Email A/B Testing Is a Marketing and Sales Superpower: Here’s How to Use It
Email is the bread and butter of marketing. It’s how we engage with our existing customers and leads, and often how we get cold leads to become aware of our offerings and turn them into opportunities. But how do we know our emails are effective? We A/B test.
In marketing, A/B testing is a science experiment. It takes two variants of some marketing material—whether that be landing pages, ads, email, or something else—and measures which perform better.
To get these results, users are shown the different variations (A or B) at random, then conversion rates of the desired outcome are measured against each other. This could be open rate, click rate, form fills, SEO success, or any success metric that you’re aiming for.
A/B testing is incredibly important for sales and marketing teams. Without it, they could be running mediocre campaigns for years on end and have no idea. Money could be getting left on the table! That’s why it’s important to Always Be Testing (ABT)...Well, maybe you don’t need another acronym to deal with, but you get the idea.
Why Is A/B Testing Important for Emails? A Marketer’s Best Friend
Marketers (at least good ones) should love to run experiments and record meaningful results. It’s really the purpose of marketing…to find what works and do more of it. For email campaigns, A/B testing is how we achieve that goal.
For your email marketing strategy, A/B testing is a measurable, scientific method to improve the following in your campaigns:
- Open rate: The percentage of emails opened out of emails sent
- Click-through rate: The percentage of emails that have a link in the email clicked
- Conversion rate: The percentage of emails that result in a successful conversion (e.g., getting a response or scheduling a meeting)
While there are many variables to test (more on that below), these are the three main success metrics you will use in your email A/B testing. Through your carefully crafted tests, you will be able to find what works and what doesn’t for these three important factors.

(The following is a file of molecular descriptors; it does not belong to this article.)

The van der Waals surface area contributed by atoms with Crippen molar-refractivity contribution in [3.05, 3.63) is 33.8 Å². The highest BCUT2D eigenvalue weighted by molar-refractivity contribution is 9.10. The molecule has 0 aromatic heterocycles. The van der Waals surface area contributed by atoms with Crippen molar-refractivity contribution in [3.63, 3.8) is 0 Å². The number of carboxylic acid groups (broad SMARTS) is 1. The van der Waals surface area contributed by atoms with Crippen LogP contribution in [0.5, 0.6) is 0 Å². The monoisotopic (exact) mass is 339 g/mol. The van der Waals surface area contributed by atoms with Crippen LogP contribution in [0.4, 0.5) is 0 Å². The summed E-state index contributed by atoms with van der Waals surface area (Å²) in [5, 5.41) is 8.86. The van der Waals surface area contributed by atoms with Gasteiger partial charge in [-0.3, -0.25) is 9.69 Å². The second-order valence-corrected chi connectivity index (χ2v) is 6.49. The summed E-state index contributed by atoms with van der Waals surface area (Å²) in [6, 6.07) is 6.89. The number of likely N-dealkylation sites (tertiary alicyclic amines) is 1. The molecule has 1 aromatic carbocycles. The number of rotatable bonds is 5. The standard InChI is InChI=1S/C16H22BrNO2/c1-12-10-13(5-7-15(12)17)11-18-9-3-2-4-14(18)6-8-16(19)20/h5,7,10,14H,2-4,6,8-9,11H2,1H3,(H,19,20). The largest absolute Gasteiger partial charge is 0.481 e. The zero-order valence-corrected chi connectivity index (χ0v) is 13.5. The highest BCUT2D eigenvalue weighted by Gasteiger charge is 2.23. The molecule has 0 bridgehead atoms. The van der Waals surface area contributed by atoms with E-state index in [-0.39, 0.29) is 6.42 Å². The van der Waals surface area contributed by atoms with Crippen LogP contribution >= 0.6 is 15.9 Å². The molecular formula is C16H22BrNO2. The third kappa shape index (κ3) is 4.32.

The end result will be higher open rates, higher click-through rates, and better conversions. With proper A/B testing, the ROI on your email campaigns will go through the roof (and your sales team will like you a whole lot more).
A/B Email Testing Is an Outbound Salesperson’s Friend, Too
Outside of marketing emails, outbound sales teams can also experiment with A/B testing in cold emails using the same three metrics. The variables may be a bit different than marketing emails, but the benefits are similar.
For example, you may want to experiment with different cold email templates such as asking for an introduction, referring to recent events, or addressing competitor pain points that your company solves. There is so much to play with here, but testing these templates against each other can lead to huge wins in what can be a tough game.
In the world of sales, successful email outreach hinges on effective email deliverability. Explore the steps to achieve this through proper technical email setup.
And if you are seeking inspiration for your B2B cold email strategies, check out our article about 12 B2B Cold Email Templates to discover how a well-structured b2b cold email template can make a difference.
How to Choose the Best A/B Testing Elements
For effective A/B email testing, you need to know what, exactly, to test. When choosing a variable, consider your overall goal. For example, if you want to increase open rates, then you might test send time or subject lines. If your goal is to increase conversions, then CTAs, images, or layouts are a good place to start.
For most companies, the following variables are the easiest and most impactful to test and measure results for.
Try a variety of subject line strategies, such as making your subject a question or a statement, using emojis in the email subject line, creating a sense of urgency, using statistics, being mysterious vs. being direct, etc. You may be surprised by what works and what doesn't. If you’re struggling to come up with variations, try our email subject line generator—it's powered by ChatGPT and trained on our most effective email subject lines.
You can play around with using a sender name in the email signature or making the email "from your company" rather than an individual. You can also experiment with using the person’s name in the email copy. I usually go with "Hi (name)."
Depending on the context and audience, personalized names will either help or hurt. If it’s obvious it’s not coming from an individual, then maybe it doesn’t make sense to use the subscriber’s name. If not, try getting more personal.
Images, Design, and Layout
An interesting test is to see if a plain text email performs better than an intricately designed visual email. The simple text email seems like it's from a real person, but the well-designed one is more visually stimulating and may get more engagement.
Within email design, you can also play with different images, designs, and layouts, creating an "A, B, and C" version and seeing which one performs best. Again, some emails come off better as a well-designed masterpiece, others come off better as a simple "me-to-you" text that you would send a coworker or friend. See what works for you.